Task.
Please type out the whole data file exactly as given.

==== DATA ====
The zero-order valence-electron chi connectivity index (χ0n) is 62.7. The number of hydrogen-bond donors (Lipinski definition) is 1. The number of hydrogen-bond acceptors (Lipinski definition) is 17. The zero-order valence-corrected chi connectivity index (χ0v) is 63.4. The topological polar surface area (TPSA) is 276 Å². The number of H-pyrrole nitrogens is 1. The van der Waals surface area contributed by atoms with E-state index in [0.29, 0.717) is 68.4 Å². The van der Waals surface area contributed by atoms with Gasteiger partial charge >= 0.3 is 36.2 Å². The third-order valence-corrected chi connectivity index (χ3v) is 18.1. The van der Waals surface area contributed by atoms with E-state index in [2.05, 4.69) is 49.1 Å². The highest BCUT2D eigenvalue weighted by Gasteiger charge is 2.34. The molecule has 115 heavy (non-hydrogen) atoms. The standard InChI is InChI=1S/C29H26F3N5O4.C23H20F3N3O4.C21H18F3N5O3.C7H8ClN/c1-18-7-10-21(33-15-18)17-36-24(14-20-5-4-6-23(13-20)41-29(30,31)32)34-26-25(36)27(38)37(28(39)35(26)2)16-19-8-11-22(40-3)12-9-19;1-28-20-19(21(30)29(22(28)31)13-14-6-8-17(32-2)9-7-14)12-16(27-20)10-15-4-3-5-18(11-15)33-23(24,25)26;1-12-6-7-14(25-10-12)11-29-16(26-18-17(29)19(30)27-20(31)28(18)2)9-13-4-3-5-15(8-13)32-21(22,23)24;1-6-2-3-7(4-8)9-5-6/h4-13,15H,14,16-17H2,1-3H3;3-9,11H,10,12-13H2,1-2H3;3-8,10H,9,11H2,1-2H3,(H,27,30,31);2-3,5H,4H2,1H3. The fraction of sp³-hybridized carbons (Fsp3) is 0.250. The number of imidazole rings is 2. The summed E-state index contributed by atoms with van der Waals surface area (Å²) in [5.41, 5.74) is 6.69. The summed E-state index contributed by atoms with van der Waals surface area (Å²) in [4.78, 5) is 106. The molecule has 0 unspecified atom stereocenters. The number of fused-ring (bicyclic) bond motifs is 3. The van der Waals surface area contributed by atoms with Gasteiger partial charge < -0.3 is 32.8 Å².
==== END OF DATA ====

The zero-order valence-electron chi connectivity index (χ0n) is 62.7. The number of hydrogen-bond donors (Lipinski definition) is 1. The number of hydrogen-bond acceptors (Lipinski definition) is 17. The zero-order valence-corrected chi connectivity index (χ0v) is 63.4. The topological polar surface area (TPSA) is 276 Å². The number of H-pyrrole nitrogens is 1. The van der Waals surface area contributed by atoms with E-state index in [0.29, 0.717) is 68.4 Å². The van der Waals surface area contributed by atoms with Gasteiger partial charge >= 0.3 is 36.2 Å². The third-order valence-corrected chi connectivity index (χ3v) is 18.1. The van der Waals surface area contributed by atoms with E-state index in [2.05, 4.69) is 49.1 Å². The highest BCUT2D eigenvalue weighted by Gasteiger charge is 2.34. The molecule has 115 heavy (non-hydrogen) atoms. The standard InChI is InChI=1S/C29H26F3N5O4.C23H20F3N3O4.C21H18F3N5O3.C7H8ClN/c1-18-7-10-21(33-15-18)17-36-24(14-20-5-4-6-23(13-20)41-29(30,31)32)34-26-25(36)27(38)37(28(39)35(26)2)16-19-8-11-22(40-3)12-9-19;1-28-20-19(21(30)29(22(28)31)13-14-6-8-17(32-2)9-7-14)12-16(27-20)10-15-4-3-5-18(11-15)33-23(24,25)26;1-12-6-7-14(25-10-12)11-29-16(26-18-17(29)19(30)27-20(31)28(18)2)9-13-4-3-5-15(8-13)32-21(22,23)24;1-6-2-3-7(4-8)9-5-6/h4-13,15H,14,16-17H2,1-3H3;3-9,11H,10,12-13H2,1-2H3;3-8,10H,9,11H2,1-2H3,(H,27,30,31);2-3,5H,4H2,1H3. The fraction of sp³-hybridized carbons (Fsp3) is 0.250. The number of imidazole rings is 2. The summed E-state index contributed by atoms with van der Waals surface area (Å²) in [5.41, 5.74) is 6.69. The summed E-state index contributed by atoms with van der Waals surface area (Å²) in [4.78, 5) is 106. The molecule has 0 unspecified atom stereocenters. The number of fused-ring (bicyclic) bond motifs is 3. The van der Waals surface area contributed by atoms with Gasteiger partial charge < -0.3 is 32.8 Å².